- Telephone and non-secure eCommerce: Rates are increasing by 50p in excess of the chip and pin rates. Interchange costs have only increased by 7.5p. So, customers are paying an extra 49.5p (50p – 7.5p + 7p) in excess of interchange costs payable to Visa Europe (or 52.5p in the case of business debit). Paymentsense confirmed to us that this increase applies to all telephone transactions, even if CVV2 data is captured.
- Interchange cap: Interchange payable to Visa Europe is capped at 50p for chip and pin transactions and £1 for telephone and non-secure eCommerce transactions. Prices paid by Paymentsense’s customers are not capped.
Non-qualifying transactions (telephone transactions without CVV2 and eCommerce transactions not using 3-D Secure) now incur a charge of 0.5% above the qualifying rate.
There has been no increase in interchange costs for non-qualifying credit card transactions, so customers are paying an extra 0.5% above the interchange increases, which, interestingly, were nil.
A £3.99 per outlet per month fee is now paid annually in advance. So, that’s a new fee of £47.88 per year per outlet. If you have five shops, that’s an extra fee of £239.40 per year.
There is no new service or functionality attached to this fee or any detail about why the fee is being levied.
An authorisation fee of 3.85p per transaction has been introduced. Some, but not all, other providers also charge an authorisation charge.
Customers will probably be familiar with Paymentsense’s famous marketing message, which includes a “Price Guarantee” and claims that fees will be capped “for the duration of your contract.”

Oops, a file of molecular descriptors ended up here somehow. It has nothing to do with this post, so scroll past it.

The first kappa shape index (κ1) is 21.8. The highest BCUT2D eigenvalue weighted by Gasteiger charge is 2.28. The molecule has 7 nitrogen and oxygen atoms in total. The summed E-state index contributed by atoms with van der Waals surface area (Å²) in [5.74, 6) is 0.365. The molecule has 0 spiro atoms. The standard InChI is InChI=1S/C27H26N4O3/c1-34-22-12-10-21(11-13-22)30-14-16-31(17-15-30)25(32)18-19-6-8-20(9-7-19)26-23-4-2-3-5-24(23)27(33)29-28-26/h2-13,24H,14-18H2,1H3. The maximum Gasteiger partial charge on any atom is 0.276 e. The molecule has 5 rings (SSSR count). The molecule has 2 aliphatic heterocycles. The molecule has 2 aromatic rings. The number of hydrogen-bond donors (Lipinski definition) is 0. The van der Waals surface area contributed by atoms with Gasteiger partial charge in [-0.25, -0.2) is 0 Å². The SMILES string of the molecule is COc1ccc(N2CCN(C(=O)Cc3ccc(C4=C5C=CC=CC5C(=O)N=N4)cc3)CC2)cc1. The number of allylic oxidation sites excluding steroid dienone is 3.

Contrary to what Paymentsense promised, customers may feel aggrieved that the recent increases are clearly higher than the interchange increases as demonstrated above.
They’ll also feel aggrieved that Paymentsense have introduced new charges being introduced. For example, authorisation charges and account on file charges.
Until recently, the Price Guarantee message was prominently displayed on PaymentSense’s website and it is still used by affiliates like PaymentSense Plymouth and by the company’s salespeople.
What does your contract say?
What does the Paymentsense merchant contract state with respect to their Price Guarantee? Surprise, surprise! It says nothing!
The guarantee may not even be contractual. However, the Paymentsense website, which displays its Terms and Conditions, does include a reference to capped rates. It says:
Capped Rates applies only to personal credit and debit card rates for the duration of the contract; if acquirer personal card credit and debit rates increase during the contract period, then Paymentsense reserves the right to increase personal credit and debit card rates to cover those costs.
You’ll note the Terms and Conditions are very different from the marketing promise in that they only cover personal cards and exclude business/corporate cards.
Also, they don’t mention interchange at all and instead refer to the acquirer rates, which are the rates charged to Paymentsense by its acquirer, First Data.
We have demonstrated that the Payment Guarantee promise is clearly broken but are the Terms and Conditions? We think it is unlikely that the increases are reflective of the First Data increases without any additional margin from Paymentsense.
Any merchant not wishing to accept these fee increases should certainly challenge Paymentsense to demonstrate that neither the Price Guarantee nor their Terms & Conditions have been broken
Finally, if you are unhappy and wish to change to a different merchant service provider, I urge you to try out Cardswitcher. We compare hundreds of deals to find the best offer for your circumstances. The majority of SMEs who test our service end up saving money—so what are you waiting for?
Find Your Next Merchant Services
While Paymentsense is a great merchant service provider, we always recommend merchants review the market and see what’s actually on offer before they decide on a provider.
To see what payment options are available to you, click here to go to our comparison engine.